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Sandra Steingraber moves from radical to ridiculous, insulting women employed in the oil & gas industry by calling them hotel maids and prostitutes.
Yesterday, I wrote a post about the anecdotes and imagery used by Sandra Steingraber as a poor substitute for science, charts and graphs. It turns out that was just the beginning, as our friend and former associate Joe Massaro caught Steingraber moving well beyond the typical radical nonsense she utters into the ridiculous, accusing women who work for the oil and gas industry of being no more than hotel maids and prostitutes. This is the peer reviewer Andrew Cuomo’s health department chose to review its report, which tells us everything – yes, everything – about the rotten to the core corruption that pervaded Cuomo’s decision.
Here’s the video clip (sound only available – click to listen):
The Washington Times had a story on what happened and here are the key paragraphs:
In an April 6 lecture at the University of Pittsburgh, biologist Sandra Steingraber of New Yorkers Against Fracking described the fight over oil and natural gas development as a feminist issue.
“Fracking as an industry serves men. Ninety-five percent of the people employed in the gas fields are men. When we talk about jobs, we’re talking about jobs for men, and we need to say that,” said Ms. Steingraber in a video posted on YouTube by the industry-backed group Energy in Depth.
“The jobs for women are ‘hotel maid’ and ‘prostitute,’” she says. “So when fracking comes into a community, what we see is that women take a big hit, especially single women who have children who depend on rental housing.”
Supporters of the industry swung back by citing a 2014 report from the American Petroleum Institute, which found that women filled 226,000 oil, gas and petrochemical industry jobs, or 19 percent.
Now, one of the things that’s interesting about this talk given by Steingraber is that it is obviously the same one she gave at Wells College and yet the reporter for that event (Greg Mason) never reported the outrageous “maids and prostitutes” claim. Did she leave it out in that instance, or did Mason know it didn’t look good for his subject and so chose not to tell us? We can’t know for sure, but it’s easy to see how empathetic media types (supposed “journalists”) can distort a story simply by leaving material out.
Regardless, Sandra Steingraber obviously intended to insult women who work in the oil and gas industry, which should be disturbing to anyone who cares about this individual’s credibility. She not only had her facts wrong (she prefers poetry, anecdotes, imagery and careful ponderous intoning of her voice to convey a faux seriousness) but couldn’t help but resort to the diminishing of any non-academic type who chooses to work in the real world. This is the type of biased condescending pseudo-intellectual Cuomo chose to give the imprimatur to his health report.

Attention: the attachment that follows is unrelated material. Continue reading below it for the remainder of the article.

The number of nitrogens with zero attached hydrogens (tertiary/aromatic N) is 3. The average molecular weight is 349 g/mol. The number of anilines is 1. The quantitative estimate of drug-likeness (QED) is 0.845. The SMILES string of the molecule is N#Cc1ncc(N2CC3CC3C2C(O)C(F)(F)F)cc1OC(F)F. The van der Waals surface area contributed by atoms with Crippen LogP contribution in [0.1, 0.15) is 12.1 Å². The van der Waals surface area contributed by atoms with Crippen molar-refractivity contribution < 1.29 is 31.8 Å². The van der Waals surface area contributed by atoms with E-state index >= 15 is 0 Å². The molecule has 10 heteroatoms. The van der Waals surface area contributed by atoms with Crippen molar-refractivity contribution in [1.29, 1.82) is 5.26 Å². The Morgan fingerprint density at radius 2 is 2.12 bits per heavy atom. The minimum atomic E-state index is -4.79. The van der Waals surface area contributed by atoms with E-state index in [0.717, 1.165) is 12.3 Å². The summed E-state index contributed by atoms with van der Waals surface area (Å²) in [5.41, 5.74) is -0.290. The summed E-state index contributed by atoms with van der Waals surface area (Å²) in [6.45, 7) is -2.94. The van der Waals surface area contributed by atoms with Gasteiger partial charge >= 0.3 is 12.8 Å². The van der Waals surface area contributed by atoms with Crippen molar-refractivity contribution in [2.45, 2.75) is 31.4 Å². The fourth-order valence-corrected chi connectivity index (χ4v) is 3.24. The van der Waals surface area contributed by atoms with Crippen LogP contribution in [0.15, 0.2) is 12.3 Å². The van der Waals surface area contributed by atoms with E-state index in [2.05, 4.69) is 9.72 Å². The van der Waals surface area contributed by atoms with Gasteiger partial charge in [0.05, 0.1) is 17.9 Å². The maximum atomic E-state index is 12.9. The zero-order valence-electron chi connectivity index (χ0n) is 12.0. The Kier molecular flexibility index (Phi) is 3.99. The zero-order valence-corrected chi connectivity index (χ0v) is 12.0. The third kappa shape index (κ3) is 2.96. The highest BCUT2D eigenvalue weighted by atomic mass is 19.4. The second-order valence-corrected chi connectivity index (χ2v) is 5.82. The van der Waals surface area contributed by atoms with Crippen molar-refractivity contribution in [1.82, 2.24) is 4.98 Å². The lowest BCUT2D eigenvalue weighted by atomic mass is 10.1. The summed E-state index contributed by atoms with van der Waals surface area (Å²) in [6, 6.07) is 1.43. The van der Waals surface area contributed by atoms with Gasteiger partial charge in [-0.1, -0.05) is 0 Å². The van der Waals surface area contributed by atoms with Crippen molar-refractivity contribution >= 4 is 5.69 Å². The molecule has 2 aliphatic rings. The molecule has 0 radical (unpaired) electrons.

One wonders what these women might think of Sandra Steingraber’s comments:
Also, just for the record, the Federal Bureau of Labor Statistics states there were 104,000 women employed in oil and gas extraction alone, some 17.9% of the total, and that’s without counting pipeline activity or all the ancillary industries involved (including hotel workers by the way, which happen to be honorable jobs, notwithstanding Sandra Steingraber’s denigrating remarks).
Finally, let’s dispense with this reckless prostitution rumor-mongering. Crime statistics simply don’t back up the irresponsible speculation about crime increases, as we noted in an earlier post. Moreover, the Center for Rural Pennsylvania found the crime rates for minor offenses (which includes prostitution by classification) in core Marcellus Shale counties with low activity declined from 25.0 incidents per 1,000 persons in 2001-2007 to 21.7 in 2008-10. The rate in high-activity areas went from a rate of 24.2 down to 20.9.
There was exactly one case of prostitution reported by the Pennsylvania State Police in Bradford County for 2014. That’s an incident rate of 0.016 per 1,000 residents, compared to a rate of 15.9 incidents per 1,000 for Pennsylvania as a whole (2013). For those of you from the Ithaca area who deal in anecdotes and imagery, rather than numbers, that means there was 994 times as much prostitution per 1,000 Pennsylvania residents as there was for every 1,000 Bradford County residents. There’s no prostitution problem in Bradford County. There is one in Ithaca, though, as recent news stories have documented. But, don’t hold your breath waiting for Sandra Steinbgraber to focus on it. She’s doing anti-shale anecdotes and imagery and too busy to focus on real problems affecting women.